Enhancement of drought tolerance in Sweetpotato by expressing xvaldl and xvsapl genes Isolated from xerophyta viscosa
Mbinda, Wilton Mwema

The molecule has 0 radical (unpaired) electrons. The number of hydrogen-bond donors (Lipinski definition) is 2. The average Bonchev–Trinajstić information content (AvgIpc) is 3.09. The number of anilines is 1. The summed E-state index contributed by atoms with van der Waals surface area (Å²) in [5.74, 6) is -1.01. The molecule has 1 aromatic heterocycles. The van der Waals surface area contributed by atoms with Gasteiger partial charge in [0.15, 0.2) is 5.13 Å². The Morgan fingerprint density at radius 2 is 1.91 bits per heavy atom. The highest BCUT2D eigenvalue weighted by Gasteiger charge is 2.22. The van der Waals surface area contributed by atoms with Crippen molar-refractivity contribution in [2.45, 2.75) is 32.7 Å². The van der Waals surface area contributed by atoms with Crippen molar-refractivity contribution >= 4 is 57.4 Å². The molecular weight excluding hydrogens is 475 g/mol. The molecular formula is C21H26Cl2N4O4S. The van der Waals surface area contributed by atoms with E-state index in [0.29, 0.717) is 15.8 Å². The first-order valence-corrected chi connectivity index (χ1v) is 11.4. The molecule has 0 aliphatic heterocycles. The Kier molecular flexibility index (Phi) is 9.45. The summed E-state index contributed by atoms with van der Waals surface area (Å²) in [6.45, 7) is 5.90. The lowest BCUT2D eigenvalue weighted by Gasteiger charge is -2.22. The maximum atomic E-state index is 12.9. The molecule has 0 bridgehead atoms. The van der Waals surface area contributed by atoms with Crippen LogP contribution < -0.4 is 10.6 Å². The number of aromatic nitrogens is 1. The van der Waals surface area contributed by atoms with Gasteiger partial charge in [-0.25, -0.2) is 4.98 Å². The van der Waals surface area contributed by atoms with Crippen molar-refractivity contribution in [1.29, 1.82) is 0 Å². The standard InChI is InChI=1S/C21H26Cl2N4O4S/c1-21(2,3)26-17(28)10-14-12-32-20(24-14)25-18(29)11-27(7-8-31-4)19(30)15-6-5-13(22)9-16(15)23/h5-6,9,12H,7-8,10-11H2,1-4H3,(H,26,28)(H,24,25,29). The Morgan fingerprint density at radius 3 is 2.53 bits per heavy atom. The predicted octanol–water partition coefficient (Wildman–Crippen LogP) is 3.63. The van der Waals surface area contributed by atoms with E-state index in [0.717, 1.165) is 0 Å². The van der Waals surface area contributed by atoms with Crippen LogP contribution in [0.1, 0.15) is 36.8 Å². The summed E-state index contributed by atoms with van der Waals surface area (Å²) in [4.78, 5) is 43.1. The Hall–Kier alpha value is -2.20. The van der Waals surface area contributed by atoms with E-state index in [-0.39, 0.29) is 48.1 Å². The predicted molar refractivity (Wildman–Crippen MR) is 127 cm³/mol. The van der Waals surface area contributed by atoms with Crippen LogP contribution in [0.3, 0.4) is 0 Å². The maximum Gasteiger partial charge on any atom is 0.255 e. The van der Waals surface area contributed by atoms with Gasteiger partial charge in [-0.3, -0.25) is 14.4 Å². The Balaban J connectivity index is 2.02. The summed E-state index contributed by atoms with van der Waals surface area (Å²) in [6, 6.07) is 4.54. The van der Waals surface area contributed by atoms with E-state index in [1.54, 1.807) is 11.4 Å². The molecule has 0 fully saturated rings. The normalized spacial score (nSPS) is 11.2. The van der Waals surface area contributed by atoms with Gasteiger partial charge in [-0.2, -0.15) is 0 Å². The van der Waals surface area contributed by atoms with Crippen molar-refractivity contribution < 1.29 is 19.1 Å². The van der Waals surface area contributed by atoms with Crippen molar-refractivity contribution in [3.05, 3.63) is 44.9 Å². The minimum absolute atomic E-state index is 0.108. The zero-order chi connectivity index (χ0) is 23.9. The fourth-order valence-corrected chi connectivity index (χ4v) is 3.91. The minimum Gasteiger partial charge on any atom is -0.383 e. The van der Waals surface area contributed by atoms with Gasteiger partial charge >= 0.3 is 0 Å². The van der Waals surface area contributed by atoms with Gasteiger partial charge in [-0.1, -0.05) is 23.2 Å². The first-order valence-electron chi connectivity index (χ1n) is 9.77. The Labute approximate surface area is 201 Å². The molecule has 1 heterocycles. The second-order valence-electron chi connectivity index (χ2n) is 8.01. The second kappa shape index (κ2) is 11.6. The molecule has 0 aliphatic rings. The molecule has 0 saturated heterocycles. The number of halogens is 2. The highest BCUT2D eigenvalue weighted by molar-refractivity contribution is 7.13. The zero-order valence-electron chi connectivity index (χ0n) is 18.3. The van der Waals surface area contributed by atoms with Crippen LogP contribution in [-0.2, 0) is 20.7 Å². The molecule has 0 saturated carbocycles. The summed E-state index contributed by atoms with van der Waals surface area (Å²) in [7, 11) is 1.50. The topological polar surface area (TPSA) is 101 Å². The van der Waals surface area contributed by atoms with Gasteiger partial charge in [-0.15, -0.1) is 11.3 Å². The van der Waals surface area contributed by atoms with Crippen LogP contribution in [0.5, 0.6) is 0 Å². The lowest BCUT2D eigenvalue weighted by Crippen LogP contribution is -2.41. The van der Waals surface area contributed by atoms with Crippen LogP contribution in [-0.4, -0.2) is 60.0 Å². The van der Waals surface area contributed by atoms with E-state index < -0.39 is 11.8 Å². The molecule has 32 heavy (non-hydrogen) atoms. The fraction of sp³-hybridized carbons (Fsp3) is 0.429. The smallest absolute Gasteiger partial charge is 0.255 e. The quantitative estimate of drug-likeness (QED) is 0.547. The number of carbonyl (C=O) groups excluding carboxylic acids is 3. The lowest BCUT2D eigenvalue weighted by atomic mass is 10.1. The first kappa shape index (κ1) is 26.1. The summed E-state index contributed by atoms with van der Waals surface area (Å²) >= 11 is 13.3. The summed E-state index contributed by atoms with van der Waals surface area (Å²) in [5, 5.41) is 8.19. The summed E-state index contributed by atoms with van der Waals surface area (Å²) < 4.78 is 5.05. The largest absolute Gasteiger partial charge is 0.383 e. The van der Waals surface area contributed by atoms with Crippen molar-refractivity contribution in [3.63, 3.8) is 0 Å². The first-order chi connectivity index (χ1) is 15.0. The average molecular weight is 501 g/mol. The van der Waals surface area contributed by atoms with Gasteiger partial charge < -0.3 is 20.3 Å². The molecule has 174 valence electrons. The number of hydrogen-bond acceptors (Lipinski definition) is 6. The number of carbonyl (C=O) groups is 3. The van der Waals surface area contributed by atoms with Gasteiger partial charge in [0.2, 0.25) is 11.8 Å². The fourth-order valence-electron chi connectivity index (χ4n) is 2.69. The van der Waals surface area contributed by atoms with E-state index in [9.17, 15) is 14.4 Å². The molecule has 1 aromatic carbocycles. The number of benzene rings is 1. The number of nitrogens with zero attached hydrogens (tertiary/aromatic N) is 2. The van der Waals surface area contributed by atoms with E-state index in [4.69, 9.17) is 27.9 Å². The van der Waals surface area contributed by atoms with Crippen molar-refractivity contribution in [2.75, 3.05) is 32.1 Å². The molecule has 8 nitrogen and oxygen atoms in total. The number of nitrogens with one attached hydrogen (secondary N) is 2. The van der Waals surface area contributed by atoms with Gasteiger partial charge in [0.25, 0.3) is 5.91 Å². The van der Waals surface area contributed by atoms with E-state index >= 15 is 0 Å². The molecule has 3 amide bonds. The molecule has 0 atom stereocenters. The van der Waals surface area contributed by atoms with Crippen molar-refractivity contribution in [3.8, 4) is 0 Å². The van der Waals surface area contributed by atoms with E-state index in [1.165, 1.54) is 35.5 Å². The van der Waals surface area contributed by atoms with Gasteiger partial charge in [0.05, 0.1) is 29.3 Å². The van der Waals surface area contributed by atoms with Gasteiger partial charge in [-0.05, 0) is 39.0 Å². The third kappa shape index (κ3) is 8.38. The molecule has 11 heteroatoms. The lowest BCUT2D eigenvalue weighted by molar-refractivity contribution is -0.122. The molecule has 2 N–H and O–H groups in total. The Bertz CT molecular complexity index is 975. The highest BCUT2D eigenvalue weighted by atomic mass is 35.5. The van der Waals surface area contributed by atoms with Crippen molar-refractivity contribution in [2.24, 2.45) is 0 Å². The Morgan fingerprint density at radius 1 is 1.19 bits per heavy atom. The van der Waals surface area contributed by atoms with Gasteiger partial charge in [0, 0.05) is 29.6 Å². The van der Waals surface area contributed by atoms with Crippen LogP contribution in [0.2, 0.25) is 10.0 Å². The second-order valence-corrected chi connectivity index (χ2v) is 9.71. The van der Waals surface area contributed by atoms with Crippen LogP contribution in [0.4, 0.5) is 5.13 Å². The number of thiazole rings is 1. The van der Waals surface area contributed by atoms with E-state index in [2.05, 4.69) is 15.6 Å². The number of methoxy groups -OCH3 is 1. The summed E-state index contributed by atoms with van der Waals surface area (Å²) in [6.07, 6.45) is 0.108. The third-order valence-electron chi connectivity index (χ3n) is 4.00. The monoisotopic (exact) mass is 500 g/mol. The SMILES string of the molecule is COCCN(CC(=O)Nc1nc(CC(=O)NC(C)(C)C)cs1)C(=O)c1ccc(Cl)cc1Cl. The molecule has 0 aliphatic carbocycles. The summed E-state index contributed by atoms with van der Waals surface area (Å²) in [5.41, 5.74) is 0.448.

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Sweetpotato, Ipomoea batatas L. (Lam.), ranks among the top six most important food crops in the world. It is widely grown throughout the world especially in the developing countries with high and stable yield, strong adaptability and rich nutrient content with multiple uses. Despite its importance, drought stress is a critical delimit for increased productivity and cultivation expansion of sweetpotato. Unique plants such as Xerophyta viscosa, (a resurrection plant) which exploit a broad range of physiological and molecular responses to enable survival under extreme stress conditions, are valuable sources of useful genes for crop improvement. Accordingly, two genes; XvAldl and XvSapl that encode aldose reductase and a membrane signalling protein respectively, have previously been isolated from X viscosa under dehydration stress. The objective of this study was to establish somatic embryogenesis and regeneration protocol of Kenyan sweetpotato cultivars and develop transgenic drought tolerant sweetpotato plants expressing XvAld, XvSapl and XvSapl-XvAldl transgenes via Agrobacterium-mediated transformation and phosphomannose isomerase (pmi)/mannose selection system. Three• Kenyan sweetpotato cultivars; KSP36, Kemb36 and Mweu mutheke along with an exotic model cultivar Jewel were used. As a prerequisite for transformation, a reproducible somatic embyrogenesis and regeneration protocol was established for Kenyan sweetpotato cultivars using meristems as explants. In an attempt to produce highly drought tolerant sweetpotato plants, XvAldl XvSapl XvSapl-XvAldl transgenes under the control of a stressinducible XvPsapl promoter were introduced into the transformable sweetpotato cultivars via Agrobacterium-mediated transformation and transgenic events regenerated through somatic embryogenesis. Expression cassette of the trans genes were cloned into pNOV2819 binary vector modified to contain nptII gene to enable selection of transgenic plants using kanamycin. Polymerase chain reaction (PCk) and Southern blot hybridization confirmed integration of trans genes, whereas reverse transcription peR and quantitative real-time peR confirmed express transcription of the XvAldl XvSapl XvSapl-XvAldl transgenes. In order to evaluate drought tolerance, physiological and morphological responses of transgenic sweetpotato compared to I' wild type plants was examined under water deficit stress. From this study, an optimized and reproducible transformation protocol for Kenyan sweetpotato cultivars has been developed. The study established pmi/mannose selection system unsuitable for successful gene transfer in sweetpotato. In addition, transgenic plants expressing XvAldl XvSapl XvSapl-XvAldl transgenes survived p days of water deficiency and exhibited improved recovery after rehydration compared to wild type plants. This study demonstrates an effective and feasible approach to improve sweetpotato tolerance to drought stresses without causing any phenotypic defects. Production of sweetpotato transgenic lines with greatly improved drought tolerance will not only stabilizes yield production in unpredictable climates but also provides a novel germplasm for sweetpotato production on marginal lands.